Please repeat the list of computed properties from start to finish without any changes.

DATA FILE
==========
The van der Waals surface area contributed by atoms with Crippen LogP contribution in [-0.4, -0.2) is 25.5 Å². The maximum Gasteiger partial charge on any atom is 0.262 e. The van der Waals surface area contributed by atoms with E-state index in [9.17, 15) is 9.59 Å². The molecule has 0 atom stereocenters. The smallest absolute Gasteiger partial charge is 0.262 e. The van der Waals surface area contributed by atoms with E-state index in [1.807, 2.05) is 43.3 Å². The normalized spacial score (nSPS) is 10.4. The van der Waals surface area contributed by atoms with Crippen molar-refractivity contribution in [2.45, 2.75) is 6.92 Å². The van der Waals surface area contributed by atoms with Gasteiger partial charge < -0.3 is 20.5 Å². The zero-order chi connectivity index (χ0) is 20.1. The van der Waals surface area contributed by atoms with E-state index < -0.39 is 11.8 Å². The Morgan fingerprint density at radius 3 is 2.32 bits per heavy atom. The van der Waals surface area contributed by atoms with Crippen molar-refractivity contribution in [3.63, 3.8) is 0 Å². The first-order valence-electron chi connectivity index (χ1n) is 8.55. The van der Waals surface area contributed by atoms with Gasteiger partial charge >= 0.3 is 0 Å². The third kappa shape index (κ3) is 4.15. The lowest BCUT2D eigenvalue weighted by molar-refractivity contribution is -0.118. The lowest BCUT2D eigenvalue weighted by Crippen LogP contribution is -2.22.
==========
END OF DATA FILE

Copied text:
The van der Waals surface area contributed by atoms with Crippen LogP contribution in [-0.4, -0.2) is 25.5 Å². The maximum Gasteiger partial charge on any atom is 0.262 e. The van der Waals surface area contributed by atoms with E-state index in [9.17, 15) is 9.59 Å². The molecule has 0 atom stereocenters. The smallest absolute Gasteiger partial charge is 0.262 e. The van der Waals surface area contributed by atoms with E-state index in [1.807, 2.05) is 43.3 Å². The normalized spacial score (nSPS) is 10.4. The van der Waals surface area contributed by atoms with Crippen molar-refractivity contribution in [2.45, 2.75) is 6.92 Å². The van der Waals surface area contributed by atoms with Gasteiger partial charge < -0.3 is 20.5 Å². The zero-order chi connectivity index (χ0) is 20.1. The van der Waals surface area contributed by atoms with E-state index < -0.39 is 11.8 Å². The Morgan fingerprint density at radius 3 is 2.32 bits per heavy atom. The van der Waals surface area contributed by atoms with Crippen molar-refractivity contribution in [3.63, 3.8) is 0 Å². The first-order valence-electron chi connectivity index (χ1n) is 8.55. The van der Waals surface area contributed by atoms with Gasteiger partial charge >= 0.3 is 0 Å². The third kappa shape index (κ3) is 4.15. The lowest BCUT2D eigenvalue weighted by molar-refractivity contribution is -0.118. The lowest BCUT2D eigenvalue weighted by Crippen LogP contribution is -2.22.